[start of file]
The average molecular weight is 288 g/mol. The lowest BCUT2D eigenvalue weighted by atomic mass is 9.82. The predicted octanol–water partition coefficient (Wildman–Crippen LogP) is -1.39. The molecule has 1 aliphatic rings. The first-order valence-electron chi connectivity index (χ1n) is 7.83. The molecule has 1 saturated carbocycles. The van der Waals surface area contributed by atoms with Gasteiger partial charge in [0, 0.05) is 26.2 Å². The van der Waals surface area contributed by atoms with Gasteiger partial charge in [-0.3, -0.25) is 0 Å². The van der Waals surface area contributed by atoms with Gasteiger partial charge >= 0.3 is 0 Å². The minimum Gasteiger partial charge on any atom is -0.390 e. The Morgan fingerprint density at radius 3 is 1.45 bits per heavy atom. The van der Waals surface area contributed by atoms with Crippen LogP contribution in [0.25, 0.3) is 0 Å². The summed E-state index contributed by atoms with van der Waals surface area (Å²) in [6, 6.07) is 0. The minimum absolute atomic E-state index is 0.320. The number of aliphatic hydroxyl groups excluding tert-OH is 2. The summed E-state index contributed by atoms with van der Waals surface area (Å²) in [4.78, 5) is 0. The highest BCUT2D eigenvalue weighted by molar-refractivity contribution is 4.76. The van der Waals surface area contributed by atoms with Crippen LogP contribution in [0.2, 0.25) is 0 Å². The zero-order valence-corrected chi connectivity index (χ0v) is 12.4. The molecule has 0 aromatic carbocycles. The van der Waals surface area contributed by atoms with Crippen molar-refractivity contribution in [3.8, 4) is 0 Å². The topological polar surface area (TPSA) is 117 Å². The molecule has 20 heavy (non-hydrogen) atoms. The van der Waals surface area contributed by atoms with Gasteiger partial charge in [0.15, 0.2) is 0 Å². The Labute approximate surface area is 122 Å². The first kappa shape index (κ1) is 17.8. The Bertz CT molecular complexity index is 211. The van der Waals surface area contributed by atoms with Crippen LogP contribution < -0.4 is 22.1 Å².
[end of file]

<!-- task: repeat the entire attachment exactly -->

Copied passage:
The average molecular weight is 288 g/mol. The lowest BCUT2D eigenvalue weighted by atomic mass is 9.82. The predicted octanol–water partition coefficient (Wildman–Crippen LogP) is -1.39. The molecule has 1 aliphatic rings. The first-order valence-electron chi connectivity index (χ1n) is 7.83. The molecule has 1 saturated carbocycles. The van der Waals surface area contributed by atoms with Gasteiger partial charge in [0, 0.05) is 26.2 Å². The van der Waals surface area contributed by atoms with Gasteiger partial charge in [-0.3, -0.25) is 0 Å². The van der Waals surface area contributed by atoms with Gasteiger partial charge >= 0.3 is 0 Å². The minimum Gasteiger partial charge on any atom is -0.390 e. The Morgan fingerprint density at radius 3 is 1.45 bits per heavy atom. The van der Waals surface area contributed by atoms with Crippen LogP contribution in [0.25, 0.3) is 0 Å². The summed E-state index contributed by atoms with van der Waals surface area (Å²) in [6, 6.07) is 0. The minimum absolute atomic E-state index is 0.320. The number of aliphatic hydroxyl groups excluding tert-OH is 2. The summed E-state index contributed by atoms with van der Waals surface area (Å²) in [4.78, 5) is 0. The highest BCUT2D eigenvalue weighted by molar-refractivity contribution is 4.76. The van der Waals surface area contributed by atoms with Crippen LogP contribution in [0.2, 0.25) is 0 Å². The zero-order valence-corrected chi connectivity index (χ0v) is 12.4. The molecule has 0 aromatic carbocycles. The van der Waals surface area contributed by atoms with Crippen molar-refractivity contribution in [3.8, 4) is 0 Å². The topological polar surface area (TPSA) is 117 Å². The molecule has 20 heavy (non-hydrogen) atoms. The van der Waals surface area contributed by atoms with Gasteiger partial charge in [0.15, 0.2) is 0 Å². The Labute approximate surface area is 122 Å². The first kappa shape index (κ1) is 17.8. The Bertz CT molecular complexity index is 211. The van der Waals surface area contributed by atoms with Crippen LogP contribution < -0.4 is 22.1 Å².